Judge Matthew Deery at the Circuit Civil Court heard evidence from the manager of the bar – Mr Richard Smyth – that the man Pauline had been dancing with had been throwing her around the floor and the accident was caused by his “very rough” actions.
Judge Deery dismissed his defence, stating that impromptu dancing was permitted at the venue, but the bar had an inadequate cleaning system in place to cope with the number of customers it received when racing had been cancelled.
Awarding Pauline €28,802 compensation for a slip on a dance floor, Judge Deery said that the manner in which Pauline had fallen was consistent with the floor having been wet.
A student, who was hit on the head by the wing mirror of a council works vehicle, has been awarded €300,000 in compensation for his pedestrian hit by a truck claim at the High Court.
Ciaran Chestnutt (25) of Greystones, County Wicklow, told Mr Justice Iarflaith O’Neill at the High Court that he did not remember a great deal about the accident because of the injuries he had sustained, but had been told he was standing at pedestrian traffic lights on Paddy Brown’s Road, Waterford, on October 26, 2007 when he was struck by the mirror of a passing truck.
As a result of his accident, Ciaran suffered brain damage which reduced his memory capacity and caused him to lose his senses of taste and smell. He also suffers a permanent black spot in the vision of his right eye and will have a permanent scar on his forehead as a reminder of the accident. Because of his accident, he also lost a year at college where he was studying architectural technology.
Having sought legal advice, Ciaran made a claim for compensation for a pedestrian hit by a truck. However Waterford City Council – which owned the truck – and its employee who had been driving the truck at the time of the accident, Michael Coyne, denied their liability – claiming that Ciaran was the author of his own misfortune by walking into the truck.
After hearing evidence from witnesses representing both parties, Mr Justice Iarflaith O´Neill said he was satisfied the accident was caused by the negligence of the driver for whom the Council was vicariously liable. Awarding Ciaran €300,000 in compensation for a pedestrian hit by a truck, Mr Justice Iarflaith O’Neill said Ciaran´s injuries have had a huge impact on his life, but he had done extremely well coping with his injury and had got his academic career back on track.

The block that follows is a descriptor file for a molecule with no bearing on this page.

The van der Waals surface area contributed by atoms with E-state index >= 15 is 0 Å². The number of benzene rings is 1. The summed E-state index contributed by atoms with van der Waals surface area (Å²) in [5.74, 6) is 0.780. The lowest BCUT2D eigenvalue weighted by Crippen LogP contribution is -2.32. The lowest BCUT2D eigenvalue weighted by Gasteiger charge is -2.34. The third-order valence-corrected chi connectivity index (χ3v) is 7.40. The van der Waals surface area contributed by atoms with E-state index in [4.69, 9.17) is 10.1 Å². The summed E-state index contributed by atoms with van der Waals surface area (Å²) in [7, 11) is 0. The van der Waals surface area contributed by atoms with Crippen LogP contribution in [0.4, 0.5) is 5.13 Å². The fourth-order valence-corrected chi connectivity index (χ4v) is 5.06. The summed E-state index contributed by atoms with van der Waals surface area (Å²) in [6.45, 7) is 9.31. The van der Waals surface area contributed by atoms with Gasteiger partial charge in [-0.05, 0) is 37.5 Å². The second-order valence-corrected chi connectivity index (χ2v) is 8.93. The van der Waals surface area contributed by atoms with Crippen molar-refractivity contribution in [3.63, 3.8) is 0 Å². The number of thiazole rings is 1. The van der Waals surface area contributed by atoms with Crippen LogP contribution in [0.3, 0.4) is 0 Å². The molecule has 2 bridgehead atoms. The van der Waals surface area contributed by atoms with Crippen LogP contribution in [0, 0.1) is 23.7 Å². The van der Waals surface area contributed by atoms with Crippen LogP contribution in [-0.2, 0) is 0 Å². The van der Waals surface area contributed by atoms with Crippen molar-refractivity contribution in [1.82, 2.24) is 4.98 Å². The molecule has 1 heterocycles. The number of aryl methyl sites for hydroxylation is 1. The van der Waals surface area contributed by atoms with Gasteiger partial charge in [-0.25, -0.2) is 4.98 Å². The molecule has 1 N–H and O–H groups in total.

A woman, who sustained neck injuries due to a rear-end crash on a go-karting track, has been awarded more than 9,000 Euros in go-karting accident compensation at the Circuit Civil Court.
Karen Wimpory (31) from Maidenhead in Berkshire was visiting Dublin in March 2009 with friends on a hen weekend when, as part of the celebration, she and her friends decided to try their hand at go-kart racing at Kylemore Indoor Karting racetrack.
Having signed a disclaimer which carried a warning that motor sport could be dangerous and “in the absence of any negligence on the part of the company” she was participating entirely at her own risk, Karen watched a safety video before climbing into her go-kart for a four-circuit warm-up.
It was at the end of this warm-up, Karen claimed, that she and other racers had been forced to brake abruptly because a race marshal had stepped on to the track. Although Karen was able to stop in time, another driver had crashed into the back of her kart, pushing her neck and shoulders backwards and leaving with neck injuries similar to whiplash.
After seeking legal advice, Karen made a claim for go-karting accident compensation against Grovepark Services Ltd., which trades as Kylemore Karting, alleging that her neck injuries were attributable to the negligence of the company. Grovepark Services denied that they were liable and the claim proceeded to court.
At the Circuit Civil Court, Mr Justice Matthew Deery heard that although Karen had watch the safety video and signed the disclaimer before commencing her warm-up, there had been no instruction given about what to do when traffic warning lights on the racetrack were illuminated.